Around 200 science enthusiasts flocked to hear Dr Alma Adler, Dr Ken Eames and Dr James Logan talk about their latest research at the annual Cheltenham Science Festival.
This year the festival, dubbed the ‘Glastonbury of science’, attracted 46,000 visitors and included exhibits, talks and interactive workshops on subjects as diverse as the botany of gin, the colour of music, and particle physics for beginners. Read more
Proportion of short trips taken by bus boosted, but overall distance walked remains the same.
Free bus travel for young people benefits the environment and may help curb road traffic injuries, according to an analysis of the free bus scheme for young Londoners, published in the Journal of Epidemiology and Community Health. Read more
People in India who walk or cycle to work are less likely to be overweight or obese, have diabetes or high blood pressure, according to new research published in PLOS Medicine.
These findings suggest that encouraging more people to use physically active modes of transport could reduce rates of important…
Nick Black, Professor of Health Services Research, and Dr Ben Goldacre, Wellcome Research Fellow at the School, have been selected for the inaugural Health Service Journal (HSJ) Clinical Leaders list. Read more
The UK Government has launched the Global Panel on Agriculture and Food Systems for Nutrition. The independent group of influential experts will review research evidence and provide global leadership for investments and policies in agriculture to support nutrition and help eradicate hunger. Read more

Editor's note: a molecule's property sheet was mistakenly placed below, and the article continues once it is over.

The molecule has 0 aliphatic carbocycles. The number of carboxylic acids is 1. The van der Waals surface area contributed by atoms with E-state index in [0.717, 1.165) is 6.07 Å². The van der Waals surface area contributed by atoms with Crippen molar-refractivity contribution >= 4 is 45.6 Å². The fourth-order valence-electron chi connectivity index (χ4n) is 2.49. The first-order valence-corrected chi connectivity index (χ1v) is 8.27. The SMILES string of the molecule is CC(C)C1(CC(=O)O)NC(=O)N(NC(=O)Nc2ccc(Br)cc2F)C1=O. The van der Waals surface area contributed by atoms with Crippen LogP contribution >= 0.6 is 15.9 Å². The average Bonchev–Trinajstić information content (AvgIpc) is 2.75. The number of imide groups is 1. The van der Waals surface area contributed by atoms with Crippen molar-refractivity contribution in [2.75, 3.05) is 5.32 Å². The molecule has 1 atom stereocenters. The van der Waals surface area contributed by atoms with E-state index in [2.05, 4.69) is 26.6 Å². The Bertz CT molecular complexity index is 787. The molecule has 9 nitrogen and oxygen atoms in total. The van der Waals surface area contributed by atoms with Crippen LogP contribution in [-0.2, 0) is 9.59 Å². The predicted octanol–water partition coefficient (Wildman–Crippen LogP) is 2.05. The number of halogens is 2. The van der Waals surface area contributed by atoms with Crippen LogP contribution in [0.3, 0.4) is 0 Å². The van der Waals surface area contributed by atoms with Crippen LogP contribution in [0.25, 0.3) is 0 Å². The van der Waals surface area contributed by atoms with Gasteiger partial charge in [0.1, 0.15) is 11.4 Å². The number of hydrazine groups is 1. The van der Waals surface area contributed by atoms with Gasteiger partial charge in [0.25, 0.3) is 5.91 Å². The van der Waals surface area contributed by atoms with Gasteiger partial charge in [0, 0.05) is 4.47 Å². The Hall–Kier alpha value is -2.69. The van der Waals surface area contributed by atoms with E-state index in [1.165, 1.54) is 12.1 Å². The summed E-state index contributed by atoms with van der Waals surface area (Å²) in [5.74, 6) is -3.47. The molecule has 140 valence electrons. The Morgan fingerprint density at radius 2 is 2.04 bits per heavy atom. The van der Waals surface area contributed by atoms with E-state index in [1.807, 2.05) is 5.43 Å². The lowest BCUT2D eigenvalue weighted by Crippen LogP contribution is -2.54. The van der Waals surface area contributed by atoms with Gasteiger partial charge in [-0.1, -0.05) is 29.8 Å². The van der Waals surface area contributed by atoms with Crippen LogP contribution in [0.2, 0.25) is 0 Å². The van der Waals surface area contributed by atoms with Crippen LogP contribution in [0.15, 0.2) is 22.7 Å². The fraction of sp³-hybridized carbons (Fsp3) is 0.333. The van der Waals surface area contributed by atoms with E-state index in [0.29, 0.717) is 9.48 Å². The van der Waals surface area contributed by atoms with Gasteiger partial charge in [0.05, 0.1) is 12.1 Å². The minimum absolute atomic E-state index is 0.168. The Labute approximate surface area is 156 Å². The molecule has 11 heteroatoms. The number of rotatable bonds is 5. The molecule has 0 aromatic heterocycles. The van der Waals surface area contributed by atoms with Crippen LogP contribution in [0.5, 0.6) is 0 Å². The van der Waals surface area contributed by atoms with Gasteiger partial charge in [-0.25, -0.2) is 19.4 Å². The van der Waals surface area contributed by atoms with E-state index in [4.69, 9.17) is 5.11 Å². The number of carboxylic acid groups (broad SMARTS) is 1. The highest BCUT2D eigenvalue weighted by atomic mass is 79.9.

Peter Piot reflects on the success and challenges of the AIDS pandemic, and how the response serves as a model for other global health threats
Great progress has been made in the global response to the AIDS epidemic, but these achievements are fragile because of ‘AIDS fatigue’ among funders, and public health and political leaders, according to Professor Peter Piot, Director of the London School of Hygiene & Tropical Medicine. Read more
The London International Development Centre (LIDC) awarded grants to three cross-college research teams at the LIDC Bi-Annual Conference on 23 May. Academics from the London School of Hygiene & Tropical Medicine were involved in each of the three projects. Read more
Some of the world’s poorest countries have managed to cut maternal and young child mortality rates by half or more, according to a new Countdown to 2015 report produced by a global collaboration including the London School of Hygiene & Tropical Medicine, with Professor Joy Lawn on the report author team. However, there are still key areas such as newborn mortality, undernutrition, and access to family planning that need to be urgently addressed. Read more
Former Diploma in Tropical Nursing Lecturer at the School, Khalil Dale MBE, has been awarded the Florence Nightingale Medal.
Abducted and killed in Pakistan while working for the British Red Cross in 2012, Khalil Dale was posthumously awarded the prize by the International Committee of the Red Cross (ICRC) after three decades devoted to helping people in crisis around the world. Read more
The London School of Hygiene & Tropical Medicine has just awarded two more Fellowships, jointly funded by the Wellcome Trust and the School through the Institutional Strategic Support Fund. The successful applicants are Clare Chandler, Faculty of Public Health and Policy, who works on evaluation of complex health interventions in low-income settings, and Lisa Dawson, Faculty of Infectious and Tropical Diseases, who works on Clostridium difficile and its links to antibiotic-associated diarrhoea.